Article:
No vacancy: New Jersey warehouse space effectively sold out

Supply struggles to meet insatiable demand across Northeast as NJ Class A vacancy dips to 0.2%

Tri-State /
Nov.November 05, 2021 08:00 AM

Demand for prime warehouse space in New Jersey is so strong that industrial developers can’t build quickly enough to keep up (iStock, Photo Illustration by Steven Dilakian for The Real Deal)

New Jersey’s warehouse market may as well put up a “No Vacancy” sign.

Demand for prime warehouse space in the Garden State is so strong that the vacancy rate for Class A properties is down to 0.2 percent — essentially sold out — according to a report from JLL.

Industrial developers in the Northeast can’t build quickly enough to meet surging demand from the rise in e-commerce and the ripple effects of the pandemic.

Even though warehouse construction in the region is outpacing its five-year average by 80 percent, nearly half of that space is already preleased, according to JLL.

“These elevated construction levels still aren’t enough to satiate demand,” the report read. “Given the record low vacancy rates and strong preleasing volumes, tenants have begun to understand the new reality of the market, as they must plan much further in advance in order to secure the space they need.”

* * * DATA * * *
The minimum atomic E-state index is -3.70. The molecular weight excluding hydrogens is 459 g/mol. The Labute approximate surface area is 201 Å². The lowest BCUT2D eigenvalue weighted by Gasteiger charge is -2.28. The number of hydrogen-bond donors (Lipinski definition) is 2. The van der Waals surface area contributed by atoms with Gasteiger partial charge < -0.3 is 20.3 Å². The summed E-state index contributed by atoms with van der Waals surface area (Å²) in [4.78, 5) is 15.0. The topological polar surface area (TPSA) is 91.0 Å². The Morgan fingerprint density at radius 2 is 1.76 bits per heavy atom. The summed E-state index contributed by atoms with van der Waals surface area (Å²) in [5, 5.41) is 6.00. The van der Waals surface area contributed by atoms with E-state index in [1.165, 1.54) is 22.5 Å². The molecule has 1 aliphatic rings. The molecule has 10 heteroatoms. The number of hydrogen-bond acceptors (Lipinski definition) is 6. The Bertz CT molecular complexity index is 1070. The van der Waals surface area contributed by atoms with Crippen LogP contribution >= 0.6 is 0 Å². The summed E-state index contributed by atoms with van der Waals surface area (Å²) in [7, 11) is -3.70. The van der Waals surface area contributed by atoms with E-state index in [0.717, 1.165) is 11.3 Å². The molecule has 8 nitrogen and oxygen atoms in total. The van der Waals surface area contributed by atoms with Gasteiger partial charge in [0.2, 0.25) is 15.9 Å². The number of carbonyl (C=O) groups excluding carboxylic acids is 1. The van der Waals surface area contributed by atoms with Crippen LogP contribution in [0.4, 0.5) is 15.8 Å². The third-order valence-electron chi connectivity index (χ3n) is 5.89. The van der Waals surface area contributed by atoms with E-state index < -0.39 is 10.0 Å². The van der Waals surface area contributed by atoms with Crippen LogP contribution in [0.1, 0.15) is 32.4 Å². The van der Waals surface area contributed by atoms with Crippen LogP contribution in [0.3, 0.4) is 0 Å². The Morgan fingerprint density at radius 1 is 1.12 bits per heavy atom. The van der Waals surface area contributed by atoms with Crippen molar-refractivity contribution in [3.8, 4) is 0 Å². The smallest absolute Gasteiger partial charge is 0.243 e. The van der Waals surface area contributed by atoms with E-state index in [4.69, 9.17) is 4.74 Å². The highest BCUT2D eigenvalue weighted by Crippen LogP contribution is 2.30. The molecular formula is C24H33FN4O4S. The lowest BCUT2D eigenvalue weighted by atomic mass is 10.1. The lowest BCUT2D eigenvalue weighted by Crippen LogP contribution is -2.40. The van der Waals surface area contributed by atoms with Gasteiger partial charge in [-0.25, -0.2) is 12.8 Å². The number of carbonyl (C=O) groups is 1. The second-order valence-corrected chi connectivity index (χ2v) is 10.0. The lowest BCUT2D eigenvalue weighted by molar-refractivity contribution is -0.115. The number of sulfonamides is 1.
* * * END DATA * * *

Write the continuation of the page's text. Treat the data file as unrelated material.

The Northeast region, which includes New York, New Jersey, Pennsylvania and Delaware, is the largest warehouse market in the country, encompassing 1.75 billion square feet. The vacancy rate for the region stood at 2.5 percent in the third quarter, with average rents clocking in at $9.21 per square foot.

As tenants invest in their supply chains to meet booming consumer demand, the frenzy over warehouse space is not confined to the Northeast.

Prologis, the country’s largest warehouse landlord, said on an October earnings call that its global portfolio was 98 percent leased and 97 percent occupied during the third quarter.

The nationwide industrial vacancy rate fell to an all-time low of 4.1 percent during the third quarter, while average rents reached a record $7.18 per square foot.





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